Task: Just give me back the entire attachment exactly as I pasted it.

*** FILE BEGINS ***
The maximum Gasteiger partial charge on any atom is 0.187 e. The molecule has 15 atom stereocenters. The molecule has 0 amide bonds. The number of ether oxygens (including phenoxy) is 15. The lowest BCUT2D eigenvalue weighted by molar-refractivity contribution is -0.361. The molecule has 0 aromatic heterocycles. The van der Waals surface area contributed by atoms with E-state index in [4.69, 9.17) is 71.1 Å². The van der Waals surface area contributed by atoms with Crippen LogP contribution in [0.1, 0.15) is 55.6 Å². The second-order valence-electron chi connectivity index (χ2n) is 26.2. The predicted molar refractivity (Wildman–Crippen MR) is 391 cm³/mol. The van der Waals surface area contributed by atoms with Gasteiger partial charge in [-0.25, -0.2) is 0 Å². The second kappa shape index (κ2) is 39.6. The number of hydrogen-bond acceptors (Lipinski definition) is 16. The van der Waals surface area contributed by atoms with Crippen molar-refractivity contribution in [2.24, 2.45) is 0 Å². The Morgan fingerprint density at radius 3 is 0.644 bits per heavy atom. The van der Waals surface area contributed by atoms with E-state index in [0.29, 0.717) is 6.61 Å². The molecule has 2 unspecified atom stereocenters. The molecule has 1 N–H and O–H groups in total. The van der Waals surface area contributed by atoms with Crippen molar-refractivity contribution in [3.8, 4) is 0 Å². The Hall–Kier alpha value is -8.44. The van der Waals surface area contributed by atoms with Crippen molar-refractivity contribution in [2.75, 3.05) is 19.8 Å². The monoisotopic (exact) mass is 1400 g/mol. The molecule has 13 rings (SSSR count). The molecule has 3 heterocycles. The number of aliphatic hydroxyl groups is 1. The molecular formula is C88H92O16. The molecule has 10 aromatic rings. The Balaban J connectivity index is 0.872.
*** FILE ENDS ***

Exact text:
The maximum Gasteiger partial charge on any atom is 0.187 e. The molecule has 15 atom stereocenters. The molecule has 0 amide bonds. The number of ether oxygens (including phenoxy) is 15. The lowest BCUT2D eigenvalue weighted by molar-refractivity contribution is -0.361. The molecule has 0 aromatic heterocycles. The van der Waals surface area contributed by atoms with E-state index in [4.69, 9.17) is 71.1 Å². The van der Waals surface area contributed by atoms with Crippen LogP contribution in [0.1, 0.15) is 55.6 Å². The second-order valence-electron chi connectivity index (χ2n) is 26.2. The predicted molar refractivity (Wildman–Crippen MR) is 391 cm³/mol. The van der Waals surface area contributed by atoms with Gasteiger partial charge in [-0.25, -0.2) is 0 Å². The second kappa shape index (κ2) is 39.6. The number of hydrogen-bond acceptors (Lipinski definition) is 16. The van der Waals surface area contributed by atoms with Crippen molar-refractivity contribution in [2.24, 2.45) is 0 Å². The Morgan fingerprint density at radius 3 is 0.644 bits per heavy atom. The van der Waals surface area contributed by atoms with E-state index in [0.29, 0.717) is 6.61 Å². The molecule has 2 unspecified atom stereocenters. The molecule has 1 N–H and O–H groups in total. The van der Waals surface area contributed by atoms with Crippen molar-refractivity contribution in [3.8, 4) is 0 Å². The Hall–Kier alpha value is -8.44. The van der Waals surface area contributed by atoms with Crippen molar-refractivity contribution in [2.75, 3.05) is 19.8 Å². The monoisotopic (exact) mass is 1400 g/mol. The molecule has 13 rings (SSSR count). The molecule has 3 heterocycles. The number of aliphatic hydroxyl groups is 1. The molecular formula is C88H92O16. The molecule has 10 aromatic rings. The Balaban J connectivity index is 0.872.